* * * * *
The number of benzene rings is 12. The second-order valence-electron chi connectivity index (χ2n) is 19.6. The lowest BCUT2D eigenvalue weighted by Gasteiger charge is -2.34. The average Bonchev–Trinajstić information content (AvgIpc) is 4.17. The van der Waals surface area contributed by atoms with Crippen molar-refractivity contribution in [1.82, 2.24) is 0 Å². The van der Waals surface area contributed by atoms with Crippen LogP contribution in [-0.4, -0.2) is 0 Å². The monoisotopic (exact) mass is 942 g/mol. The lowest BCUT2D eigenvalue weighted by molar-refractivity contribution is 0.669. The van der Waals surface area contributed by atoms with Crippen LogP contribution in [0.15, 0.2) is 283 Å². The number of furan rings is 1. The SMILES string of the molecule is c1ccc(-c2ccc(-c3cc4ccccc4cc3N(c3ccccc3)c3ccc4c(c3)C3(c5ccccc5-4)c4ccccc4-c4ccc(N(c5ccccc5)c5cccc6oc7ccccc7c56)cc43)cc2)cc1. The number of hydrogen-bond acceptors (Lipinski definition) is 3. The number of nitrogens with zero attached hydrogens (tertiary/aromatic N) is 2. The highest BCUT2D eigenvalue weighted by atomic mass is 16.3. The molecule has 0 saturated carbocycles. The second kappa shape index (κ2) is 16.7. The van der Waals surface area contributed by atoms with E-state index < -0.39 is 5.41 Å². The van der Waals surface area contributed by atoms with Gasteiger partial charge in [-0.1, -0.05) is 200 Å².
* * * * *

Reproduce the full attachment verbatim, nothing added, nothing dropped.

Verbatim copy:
The number of benzene rings is 12. The second-order valence-electron chi connectivity index (χ2n) is 19.6. The lowest BCUT2D eigenvalue weighted by Gasteiger charge is -2.34. The average Bonchev–Trinajstić information content (AvgIpc) is 4.17. The van der Waals surface area contributed by atoms with Crippen molar-refractivity contribution in [1.82, 2.24) is 0 Å². The van der Waals surface area contributed by atoms with Crippen LogP contribution in [-0.4, -0.2) is 0 Å². The monoisotopic (exact) mass is 942 g/mol. The lowest BCUT2D eigenvalue weighted by molar-refractivity contribution is 0.669. The van der Waals surface area contributed by atoms with Crippen LogP contribution in [0.15, 0.2) is 283 Å². The number of furan rings is 1. The SMILES string of the molecule is c1ccc(-c2ccc(-c3cc4ccccc4cc3N(c3ccccc3)c3ccc4c(c3)C3(c5ccccc5-4)c4ccccc4-c4ccc(N(c5ccccc5)c5cccc6oc7ccccc7c56)cc43)cc2)cc1. The number of hydrogen-bond acceptors (Lipinski definition) is 3. The number of nitrogens with zero attached hydrogens (tertiary/aromatic N) is 2. The highest BCUT2D eigenvalue weighted by atomic mass is 16.3. The molecule has 0 saturated carbocycles. The second kappa shape index (κ2) is 16.7. The van der Waals surface area contributed by atoms with E-state index < -0.39 is 5.41 Å². The van der Waals surface area contributed by atoms with Gasteiger partial charge in [-0.1, -0.05) is 200 Å².